Preventing violent extremism during and after the COVID-19 pandemic

Preventing violent extremism during and after the COVID-19 pandemic

While the world’s attention appropriately focuses on the health and economic impacts of COVID-19, the threat of violent extremism remains, and has in some circumstances been exacerbated during the crisis. The moment demands new and renewed attention so that the gains made to date do not face setbacks.

Headlines over the past few weeks have suggested that violent extremist and terrorist groups ranging from Colombian hit squads to ISIS affiliates in sub-Saharan Africa to far-right extremists in the United States are watching the disruption caused by COVID-19. Many are at least aware of the potential to benefit from that disruption, and in some cases they are already taking advantage.

As with so much reporting on and analysis of the pandemic, however, there is a shortage of data and evidence to support the headlines. The Global Community Engagement and Resilience Fund (GCERF), where two of the authors work, has surveyed 50 local NGOs it supports to build community resilience against violent extremism in eight developing countries worldwide, to try to understand the nature of the threat. Six themes recur.

First, in most communities surveyed, with many schools closed and recreational and cultural activities suspended, most young people are now confined to their homes, and are spending even more time online. Their frustration, combined with a rapid growth of online vitriol, makes them more vulnerable to online radicalization to violent extremist agendas. Learn more...


Source : Brookings

Thwarting violent extremism: a new approach

Countering or preventing violent extremism (CVE or PVE) is a risk averse field buffeted by cautious politics and frightening violent extremist organizations (VEOs). Many donors and practitioners skirt danger by employing development approaches to thwart extremism, addressing issues like youth unemployment, poverty and unequal access to education – even as research makes plain that they are not the main reasons why a young person joins a VEO.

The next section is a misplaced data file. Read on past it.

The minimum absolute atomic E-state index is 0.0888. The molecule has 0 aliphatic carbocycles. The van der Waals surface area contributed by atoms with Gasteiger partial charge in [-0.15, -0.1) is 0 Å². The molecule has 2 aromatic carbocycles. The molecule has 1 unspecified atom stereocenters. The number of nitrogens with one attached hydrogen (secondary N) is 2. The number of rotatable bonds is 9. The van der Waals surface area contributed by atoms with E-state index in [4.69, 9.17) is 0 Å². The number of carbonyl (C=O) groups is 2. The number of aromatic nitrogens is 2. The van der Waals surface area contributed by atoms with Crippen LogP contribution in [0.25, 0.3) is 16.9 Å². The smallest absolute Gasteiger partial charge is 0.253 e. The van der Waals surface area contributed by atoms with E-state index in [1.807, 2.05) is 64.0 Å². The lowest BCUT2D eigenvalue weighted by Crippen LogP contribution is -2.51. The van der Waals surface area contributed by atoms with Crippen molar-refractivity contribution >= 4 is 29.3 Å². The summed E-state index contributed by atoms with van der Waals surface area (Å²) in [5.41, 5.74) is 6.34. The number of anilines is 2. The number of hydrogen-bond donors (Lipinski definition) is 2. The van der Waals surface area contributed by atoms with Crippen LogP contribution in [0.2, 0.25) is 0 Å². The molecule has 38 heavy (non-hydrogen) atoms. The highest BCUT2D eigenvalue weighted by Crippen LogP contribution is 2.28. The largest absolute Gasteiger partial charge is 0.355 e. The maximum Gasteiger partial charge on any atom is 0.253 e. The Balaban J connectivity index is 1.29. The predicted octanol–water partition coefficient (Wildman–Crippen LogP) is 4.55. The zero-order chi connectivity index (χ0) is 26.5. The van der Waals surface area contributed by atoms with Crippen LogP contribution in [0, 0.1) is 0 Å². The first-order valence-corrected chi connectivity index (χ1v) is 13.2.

Such imprecise efforts make impact assessment difficult. But a second evaluation challenge is even more formidable: it is virtually impossible to prove that any initiative prevented a young person from joining a VEO.

Several members of local organizations in East Africa shared with me the best indicator of effectiveness that I have come across. They told me that they know their initiatives are interfering with VEO activities when VEO officials secure their mobile phone numbers and start texting them, remarking on where they live and, sometimes, where their children go to school. Authentic CVE/PVE work is as dangerous as it is difficult.

How can states and agencies counter violent extremism, much less prevent it? Before sharing some ideas for next steps, it’s important to get the basics right. Learn more...


Source : Alliance for Peacebuilding

A war of words: why counter-messaging to prevent ‘violent extremism’ is counter-productive

Many governments have stepped up efforts to counter what they see as ‘violent extremism’ in their countries. Kloé Tricot O’Farrell argues that these ‘counter-messaging’ campaigns can fuel isolation and discontent. Learn more...


Source : saferworld

Frontlines - Young people at the forefront of preventing and responding to violent extremism

TitleFrontlines - Young people at the forefront of preventing and responding to violent extremism